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Church libraries are places of promise Print E-mail
By Ken Satterfield   
Tuesday, April 26, 2011

On Easter, my pastor asked, "What if life is like a big iceberg?" He encouraged the congregation to think of God's working beyond the small bit of reality — the tip of the iceberg — of members' experience.

Perhaps an argument could be made that beyond the message of grace and salvation, one place that could best represent what's beyond that tip for a church is a healthy library.

A church's collection brings together material from all areas: church history, theology, missions, biographies, values, ethics and even fellowship ideas. When a church utilizes a computer, the possibilities are even greater.

The library is a place of possibilities to open minds to reading, inspire with a video or move with music.

And the library is a service ministry, looking out for the needs of the congregation, staff and minister. That's not exactly washing feet, but the impact of individual attention can never be discounted.

In honor of April's National Library Week, here are some resources that can be useful in your church or personal library.

First, there are several sites with collections of helps and how-to's. Whether you are trying to start a church library or a personal one, you'll find resources and much more listed on the American Library Association's Fact Sheet 16 (tinyurl.com/ALAStartaLibrary).

Other compilations can be found through Abilene Christian University's procedures area (tinyurl.com/ACUlibraryhelps) and resources at Libraries in Churches (members.shaw.ca/scbrouwer).

Although not for every congregation, a church bookstore can expand ministry in creative ways. Not ready for that? Try something like a book table (tinyurl.com/BookTableIdeas).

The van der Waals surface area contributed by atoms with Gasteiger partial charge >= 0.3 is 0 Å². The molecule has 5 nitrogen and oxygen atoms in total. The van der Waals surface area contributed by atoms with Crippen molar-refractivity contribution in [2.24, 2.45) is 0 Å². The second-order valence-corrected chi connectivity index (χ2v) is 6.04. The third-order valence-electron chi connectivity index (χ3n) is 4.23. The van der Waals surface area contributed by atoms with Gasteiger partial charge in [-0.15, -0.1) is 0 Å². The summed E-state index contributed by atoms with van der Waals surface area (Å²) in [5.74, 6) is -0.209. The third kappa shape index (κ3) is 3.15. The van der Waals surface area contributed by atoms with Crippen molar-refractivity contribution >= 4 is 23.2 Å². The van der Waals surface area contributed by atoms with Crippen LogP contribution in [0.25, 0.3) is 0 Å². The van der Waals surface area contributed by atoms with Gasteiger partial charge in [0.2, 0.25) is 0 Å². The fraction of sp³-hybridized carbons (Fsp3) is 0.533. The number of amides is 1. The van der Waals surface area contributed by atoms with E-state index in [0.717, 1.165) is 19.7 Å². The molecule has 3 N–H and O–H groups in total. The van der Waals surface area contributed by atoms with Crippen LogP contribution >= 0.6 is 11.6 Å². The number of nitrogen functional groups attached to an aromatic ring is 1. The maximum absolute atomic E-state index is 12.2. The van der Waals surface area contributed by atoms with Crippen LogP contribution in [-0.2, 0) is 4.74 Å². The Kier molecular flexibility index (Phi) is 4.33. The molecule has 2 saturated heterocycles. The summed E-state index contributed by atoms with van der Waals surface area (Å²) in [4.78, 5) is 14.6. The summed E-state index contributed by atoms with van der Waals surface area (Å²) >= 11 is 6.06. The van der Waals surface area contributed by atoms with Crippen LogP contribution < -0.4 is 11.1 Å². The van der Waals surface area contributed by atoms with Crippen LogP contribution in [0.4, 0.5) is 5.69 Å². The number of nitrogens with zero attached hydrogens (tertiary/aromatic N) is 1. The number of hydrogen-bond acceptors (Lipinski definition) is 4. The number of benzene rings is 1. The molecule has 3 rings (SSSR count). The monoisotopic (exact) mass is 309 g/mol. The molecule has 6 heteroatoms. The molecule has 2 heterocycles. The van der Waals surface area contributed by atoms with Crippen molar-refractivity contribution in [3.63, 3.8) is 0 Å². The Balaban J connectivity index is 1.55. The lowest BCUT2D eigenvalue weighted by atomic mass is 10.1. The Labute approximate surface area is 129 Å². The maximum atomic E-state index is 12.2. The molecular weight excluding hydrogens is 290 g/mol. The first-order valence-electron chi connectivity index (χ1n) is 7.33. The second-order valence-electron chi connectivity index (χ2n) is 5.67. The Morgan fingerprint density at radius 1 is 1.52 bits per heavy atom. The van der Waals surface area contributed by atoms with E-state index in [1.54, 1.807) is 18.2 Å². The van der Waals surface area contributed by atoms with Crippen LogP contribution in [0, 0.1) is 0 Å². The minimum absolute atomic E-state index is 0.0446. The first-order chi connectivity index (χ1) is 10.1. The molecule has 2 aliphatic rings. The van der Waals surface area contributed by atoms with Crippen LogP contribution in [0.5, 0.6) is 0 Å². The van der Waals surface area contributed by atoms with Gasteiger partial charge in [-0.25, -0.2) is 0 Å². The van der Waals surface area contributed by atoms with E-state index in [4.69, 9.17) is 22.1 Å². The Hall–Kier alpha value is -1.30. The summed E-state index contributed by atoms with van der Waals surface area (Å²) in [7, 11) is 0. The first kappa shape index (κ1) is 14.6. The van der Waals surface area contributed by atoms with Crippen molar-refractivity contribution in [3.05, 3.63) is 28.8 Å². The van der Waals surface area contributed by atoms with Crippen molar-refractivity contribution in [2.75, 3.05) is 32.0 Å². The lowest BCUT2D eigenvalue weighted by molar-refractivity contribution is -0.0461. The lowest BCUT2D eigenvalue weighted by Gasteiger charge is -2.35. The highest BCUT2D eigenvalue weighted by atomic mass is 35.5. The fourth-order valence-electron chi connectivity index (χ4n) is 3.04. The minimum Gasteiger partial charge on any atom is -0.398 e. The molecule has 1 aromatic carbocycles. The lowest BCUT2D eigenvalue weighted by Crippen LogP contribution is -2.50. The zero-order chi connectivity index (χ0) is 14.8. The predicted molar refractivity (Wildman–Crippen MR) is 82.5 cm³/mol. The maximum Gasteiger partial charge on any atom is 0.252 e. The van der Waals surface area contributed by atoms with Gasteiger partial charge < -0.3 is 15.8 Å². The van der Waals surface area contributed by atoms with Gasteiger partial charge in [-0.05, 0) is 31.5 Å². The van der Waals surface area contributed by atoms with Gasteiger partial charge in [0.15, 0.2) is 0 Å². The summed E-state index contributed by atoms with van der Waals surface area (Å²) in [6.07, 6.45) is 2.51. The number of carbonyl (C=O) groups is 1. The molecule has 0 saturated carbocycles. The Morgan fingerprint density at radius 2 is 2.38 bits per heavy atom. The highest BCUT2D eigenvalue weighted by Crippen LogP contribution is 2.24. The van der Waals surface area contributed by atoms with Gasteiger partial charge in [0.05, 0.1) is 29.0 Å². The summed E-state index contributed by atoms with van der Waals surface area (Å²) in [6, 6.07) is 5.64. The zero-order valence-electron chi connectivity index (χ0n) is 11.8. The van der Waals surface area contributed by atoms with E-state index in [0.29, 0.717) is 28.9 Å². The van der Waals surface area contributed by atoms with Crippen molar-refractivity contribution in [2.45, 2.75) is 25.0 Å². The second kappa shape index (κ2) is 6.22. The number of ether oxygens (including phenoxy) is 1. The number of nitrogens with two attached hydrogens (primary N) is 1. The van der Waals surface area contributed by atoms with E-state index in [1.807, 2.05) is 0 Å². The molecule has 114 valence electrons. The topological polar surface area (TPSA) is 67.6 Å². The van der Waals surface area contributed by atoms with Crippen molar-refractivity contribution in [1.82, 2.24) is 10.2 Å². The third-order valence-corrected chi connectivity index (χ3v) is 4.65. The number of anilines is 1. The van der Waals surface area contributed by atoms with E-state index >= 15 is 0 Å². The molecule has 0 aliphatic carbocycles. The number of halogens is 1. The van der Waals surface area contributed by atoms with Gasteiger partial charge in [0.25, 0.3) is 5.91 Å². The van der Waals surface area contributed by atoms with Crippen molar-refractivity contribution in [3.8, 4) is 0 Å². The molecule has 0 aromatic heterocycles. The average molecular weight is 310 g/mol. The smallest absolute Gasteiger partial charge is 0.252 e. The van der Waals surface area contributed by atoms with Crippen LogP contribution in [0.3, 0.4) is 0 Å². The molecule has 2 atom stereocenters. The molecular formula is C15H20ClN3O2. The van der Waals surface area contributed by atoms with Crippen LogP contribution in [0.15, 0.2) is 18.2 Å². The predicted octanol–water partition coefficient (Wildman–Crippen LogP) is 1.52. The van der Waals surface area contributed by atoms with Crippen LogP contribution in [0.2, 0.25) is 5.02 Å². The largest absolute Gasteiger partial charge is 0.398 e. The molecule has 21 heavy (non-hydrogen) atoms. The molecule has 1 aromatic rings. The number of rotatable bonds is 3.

OpenLibrary.org offers more than a million free eBook titles. With a free Open Library account, you can also borrow up to five books at once from a collection of more than 9,500 titles in several formats.

Sometimes it is nice to turn off and unplug. Discover new books by sharing the contents of your library at LibraryThing.com and comparing notes with 1.2 million other users.

It's important for librarians to network as well. Church librarians can share ideas and encouragement using the Ning social network (churchlibrarians.ning.com), supported by LifeWay Christian Resources. LifeWay also shares church library resources at lifeway.com/menu/200845 and through the archives link.

The National Church Library Association (churchlibraries.org) is another place to network. Along with their free e-newsletter, you can find a directory of Christian publishers with denominational affiliations and extensive web resources.

If you want to use the Internet for personal commentary and study helps, ChurchCrunch shares five suggestions at tinyurl.com/5commentaries. Other suggestions are found in the comments section. Another study site that should not be overlooked is BibleGateway.com.

To borrow a title not found in your local library, try WorldCat.org. The site helps you find the closest location that carries what you seek.

Or if you simply want to swap books and are looking for sites with larger inventories of religious titles, try BookMooch.com, PaperBackSwap.com and Swap Tree (swap.com).

The Library of Congress also has an incredible amount to offer at www.loc.gov.

It is important for children's future success that they become readers today. Little Ones Reading Resource (tinyurl.com/EncouragingReading) has ideas.

And people of any age who have a book but don't want to read it can see a video at tinyurl.com/ReadButDontWantTo. Those who don't like books can see what else can be done with them at pinterest.com/timtom/re-read.

Take a minute to thank those who serve in the library ministry. Volunteer. Or simply take the time to see what your library offers.

Ken Satterfield is advertising coordinator for Word&Way and formerly was the media specialist for the Missouri Baptist Convention.

 
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